The future in the present

by Nicholas Laughlin on August 3, 2010

Enthroned Madonna, by Marvin Bartley

Enthroned Madonna (2010), by Marvin Bartley; digital print on archival paper; 109.2 x 241.3 cm. Image courtesy the National Gallery of Jamaica

Regular Antilles readers may remember that nearly two months ago we posted a few images from and links to the Young Talent V exhibition at the National Gallery of Jamaica. The Young Talent exhibition series, surveying work by emerging Jamaican artists, was launched by the NGJ in 1985, and the fifth and most recent version ran earlier this year, from 16 May to 10 July. This week, the CRB publishes a review of Young Talent V by Annie Paul, who has observed and written about the Jamaican art scene for almost two decades. Alongside the review, we publish a portfolio of works by all fourteen Young Talent artists.

For more on the show, browse through the archives of the NGJ blog, where the exhibition is extensively documented, with biographical information on all the artists and short essays by the curators. (Also check out this short video of the exhibition opening by the Jamaican artist and filmmaker Storm Saulter.)

In her review, Paul singles out the artist Ebony G. Patterson, who she argues “captures some of the seismic shifts that have taken place in artistic and other languages in Jamaica.” If you’re curious, you can read a dialogue between Patterson and Oneika Russell (another Young Talent V artist) published a year ago in the Small Axe “Vocabularies” blog, and download a PDF catalogue of Patterson’s recent solo show Gangstas, Disciplez + the Doiley Boyz. And here’s a link to an article by Mel Cooke, published in the Jamaica Gleaner two days ago, reporting on a recent forum where several other Young Talent artists spoke about their work.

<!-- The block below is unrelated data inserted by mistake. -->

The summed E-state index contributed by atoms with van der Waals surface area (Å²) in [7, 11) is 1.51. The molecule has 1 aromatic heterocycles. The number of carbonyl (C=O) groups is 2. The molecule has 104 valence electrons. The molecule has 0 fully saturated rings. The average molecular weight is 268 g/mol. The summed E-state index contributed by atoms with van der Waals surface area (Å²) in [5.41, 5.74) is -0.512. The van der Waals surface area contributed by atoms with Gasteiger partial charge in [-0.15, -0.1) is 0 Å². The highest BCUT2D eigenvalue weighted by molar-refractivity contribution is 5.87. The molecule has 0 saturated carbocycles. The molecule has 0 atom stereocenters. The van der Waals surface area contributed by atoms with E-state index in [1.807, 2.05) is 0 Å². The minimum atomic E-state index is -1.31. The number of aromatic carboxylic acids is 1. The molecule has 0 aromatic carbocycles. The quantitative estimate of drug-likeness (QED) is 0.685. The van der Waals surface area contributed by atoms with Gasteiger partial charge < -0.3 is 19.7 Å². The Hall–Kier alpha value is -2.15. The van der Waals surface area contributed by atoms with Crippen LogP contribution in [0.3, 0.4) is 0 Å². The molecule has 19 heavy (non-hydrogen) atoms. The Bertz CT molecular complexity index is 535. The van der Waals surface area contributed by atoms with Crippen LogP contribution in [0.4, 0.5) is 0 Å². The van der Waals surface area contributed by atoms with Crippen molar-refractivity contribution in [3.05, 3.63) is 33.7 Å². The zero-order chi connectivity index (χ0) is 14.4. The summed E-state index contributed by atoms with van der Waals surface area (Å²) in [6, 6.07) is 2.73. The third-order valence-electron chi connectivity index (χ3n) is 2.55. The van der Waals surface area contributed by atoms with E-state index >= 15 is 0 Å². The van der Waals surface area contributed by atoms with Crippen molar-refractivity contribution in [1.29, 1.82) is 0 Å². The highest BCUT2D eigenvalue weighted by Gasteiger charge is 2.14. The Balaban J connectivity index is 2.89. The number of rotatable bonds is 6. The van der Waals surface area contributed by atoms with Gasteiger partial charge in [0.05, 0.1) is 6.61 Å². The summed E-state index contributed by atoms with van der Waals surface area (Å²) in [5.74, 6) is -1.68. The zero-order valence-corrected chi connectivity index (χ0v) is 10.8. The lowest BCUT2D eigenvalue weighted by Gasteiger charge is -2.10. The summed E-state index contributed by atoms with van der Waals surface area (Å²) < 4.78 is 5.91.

Also published today in the CRB: a review by Kelly Baker Josephs of You Don’t Play With Revolution: The Montreal Lectures of C.L.R. James, which collects several public and private talks given by James during an extended visit to Canada in 1966 and 1967, together with other documents of that period. This was a kind of turning-point for James, Josephs suggests:

these lectures, interviews, and letters also showcase a James who was increasingly disheartened by the way the Caribbean’s post-independence leaders were “taking part” in West Indian politics and society, and wished to spur challenges to their continued allegiance to foreign powers. This James was not quite as confident about the potential sovereignty of the West Indies as the man who wrote the appendix to the 1962 reissue of The Black Jacobins. Having tried, and failed, to take part via the political route in Trinidad, having witnessed the failure of Federation, having been exiled by his former protégé Eric Williams, the James who lectures in Montreal in 1966–67 was perhaps less sanguine, though still positive about the change that the young people in his audience might yet engender.

The young people in James’s audience in Montreal included some who would go on to play important roles in Caribbean politics in the 1970s and 80s. We don’t know what parts the Young Talent artists will play in coming decades in the Caribbean art world, but, on the evidence of this show, it should be exciting to watch.

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